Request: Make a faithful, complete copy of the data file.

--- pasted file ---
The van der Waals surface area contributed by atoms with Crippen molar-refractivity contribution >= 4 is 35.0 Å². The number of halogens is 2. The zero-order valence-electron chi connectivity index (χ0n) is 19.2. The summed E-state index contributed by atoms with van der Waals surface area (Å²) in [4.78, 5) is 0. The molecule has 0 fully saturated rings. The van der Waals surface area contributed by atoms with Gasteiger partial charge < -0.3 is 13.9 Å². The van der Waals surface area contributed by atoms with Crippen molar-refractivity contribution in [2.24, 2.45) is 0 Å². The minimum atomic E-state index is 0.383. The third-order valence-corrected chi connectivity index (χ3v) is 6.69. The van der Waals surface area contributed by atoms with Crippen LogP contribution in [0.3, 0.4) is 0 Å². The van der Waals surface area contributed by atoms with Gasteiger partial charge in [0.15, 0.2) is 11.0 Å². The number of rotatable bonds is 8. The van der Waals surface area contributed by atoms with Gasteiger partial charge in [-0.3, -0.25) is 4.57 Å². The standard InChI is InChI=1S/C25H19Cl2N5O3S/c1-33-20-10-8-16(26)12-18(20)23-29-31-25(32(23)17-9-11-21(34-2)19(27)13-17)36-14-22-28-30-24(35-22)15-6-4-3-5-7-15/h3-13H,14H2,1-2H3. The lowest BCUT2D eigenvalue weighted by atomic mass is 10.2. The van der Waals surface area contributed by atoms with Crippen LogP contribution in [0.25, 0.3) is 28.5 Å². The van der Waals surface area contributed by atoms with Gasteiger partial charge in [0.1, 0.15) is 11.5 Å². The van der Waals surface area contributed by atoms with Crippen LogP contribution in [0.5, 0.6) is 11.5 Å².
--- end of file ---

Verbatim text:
The van der Waals surface area contributed by atoms with Crippen molar-refractivity contribution >= 4 is 35.0 Å². The number of halogens is 2. The zero-order valence-electron chi connectivity index (χ0n) is 19.2. The summed E-state index contributed by atoms with van der Waals surface area (Å²) in [4.78, 5) is 0. The molecule has 0 fully saturated rings. The van der Waals surface area contributed by atoms with Gasteiger partial charge < -0.3 is 13.9 Å². The van der Waals surface area contributed by atoms with Crippen molar-refractivity contribution in [2.24, 2.45) is 0 Å². The minimum atomic E-state index is 0.383. The third-order valence-corrected chi connectivity index (χ3v) is 6.69. The van der Waals surface area contributed by atoms with Crippen LogP contribution in [0.3, 0.4) is 0 Å². The van der Waals surface area contributed by atoms with Gasteiger partial charge in [0.15, 0.2) is 11.0 Å². The number of rotatable bonds is 8. The van der Waals surface area contributed by atoms with Gasteiger partial charge in [-0.3, -0.25) is 4.57 Å². The standard InChI is InChI=1S/C25H19Cl2N5O3S/c1-33-20-10-8-16(26)12-18(20)23-29-31-25(32(23)17-9-11-21(34-2)19(27)13-17)36-14-22-28-30-24(35-22)15-6-4-3-5-7-15/h3-13H,14H2,1-2H3. The lowest BCUT2D eigenvalue weighted by atomic mass is 10.2. The van der Waals surface area contributed by atoms with Crippen LogP contribution in [0.25, 0.3) is 28.5 Å². The van der Waals surface area contributed by atoms with Gasteiger partial charge in [0.1, 0.15) is 11.5 Å². The van der Waals surface area contributed by atoms with Crippen LogP contribution in [0.5, 0.6) is 11.5 Å².